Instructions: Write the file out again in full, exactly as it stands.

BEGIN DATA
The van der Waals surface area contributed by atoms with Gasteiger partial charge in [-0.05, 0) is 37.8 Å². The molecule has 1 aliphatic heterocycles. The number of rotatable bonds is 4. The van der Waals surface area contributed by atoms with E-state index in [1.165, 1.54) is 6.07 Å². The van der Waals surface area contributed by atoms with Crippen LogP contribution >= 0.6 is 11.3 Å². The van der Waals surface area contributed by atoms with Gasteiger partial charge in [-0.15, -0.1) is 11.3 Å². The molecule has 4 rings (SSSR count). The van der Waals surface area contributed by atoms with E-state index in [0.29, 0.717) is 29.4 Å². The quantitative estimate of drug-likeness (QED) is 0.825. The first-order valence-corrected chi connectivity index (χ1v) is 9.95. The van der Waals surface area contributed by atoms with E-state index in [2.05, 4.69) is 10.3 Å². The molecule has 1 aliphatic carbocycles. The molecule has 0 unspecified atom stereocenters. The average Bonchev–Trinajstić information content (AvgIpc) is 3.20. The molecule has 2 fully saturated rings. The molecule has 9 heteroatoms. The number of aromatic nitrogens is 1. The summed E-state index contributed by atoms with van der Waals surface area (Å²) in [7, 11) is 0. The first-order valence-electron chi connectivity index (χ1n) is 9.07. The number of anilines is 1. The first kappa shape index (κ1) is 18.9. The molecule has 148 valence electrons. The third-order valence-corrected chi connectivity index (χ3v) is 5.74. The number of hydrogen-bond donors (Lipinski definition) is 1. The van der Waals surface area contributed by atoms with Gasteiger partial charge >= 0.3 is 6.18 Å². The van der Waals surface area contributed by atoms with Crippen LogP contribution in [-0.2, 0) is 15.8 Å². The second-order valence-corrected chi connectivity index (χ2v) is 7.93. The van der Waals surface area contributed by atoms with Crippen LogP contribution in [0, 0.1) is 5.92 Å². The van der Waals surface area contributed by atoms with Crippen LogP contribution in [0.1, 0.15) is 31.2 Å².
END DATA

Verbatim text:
The van der Waals surface area contributed by atoms with Gasteiger partial charge in [-0.05, 0) is 37.8 Å². The molecule has 1 aliphatic heterocycles. The number of rotatable bonds is 4. The van der Waals surface area contributed by atoms with E-state index in [1.165, 1.54) is 6.07 Å². The van der Waals surface area contributed by atoms with Crippen LogP contribution >= 0.6 is 11.3 Å². The van der Waals surface area contributed by atoms with Gasteiger partial charge in [-0.15, -0.1) is 11.3 Å². The molecule has 4 rings (SSSR count). The van der Waals surface area contributed by atoms with E-state index in [0.29, 0.717) is 29.4 Å². The quantitative estimate of drug-likeness (QED) is 0.825. The first-order valence-corrected chi connectivity index (χ1v) is 9.95. The van der Waals surface area contributed by atoms with E-state index in [2.05, 4.69) is 10.3 Å². The molecule has 1 aliphatic carbocycles. The molecule has 0 unspecified atom stereocenters. The average Bonchev–Trinajstić information content (AvgIpc) is 3.20. The molecule has 2 fully saturated rings. The molecule has 9 heteroatoms. The number of aromatic nitrogens is 1. The summed E-state index contributed by atoms with van der Waals surface area (Å²) in [7, 11) is 0. The first-order valence-electron chi connectivity index (χ1n) is 9.07. The number of anilines is 1. The first kappa shape index (κ1) is 18.9. The molecule has 148 valence electrons. The third-order valence-corrected chi connectivity index (χ3v) is 5.74. The number of hydrogen-bond donors (Lipinski definition) is 1. The van der Waals surface area contributed by atoms with Gasteiger partial charge >= 0.3 is 6.18 Å². The van der Waals surface area contributed by atoms with Crippen LogP contribution in [-0.2, 0) is 15.8 Å². The second-order valence-corrected chi connectivity index (χ2v) is 7.93. The van der Waals surface area contributed by atoms with Crippen LogP contribution in [0, 0.1) is 5.92 Å². The van der Waals surface area contributed by atoms with Crippen LogP contribution in [0.1, 0.15) is 31.2 Å².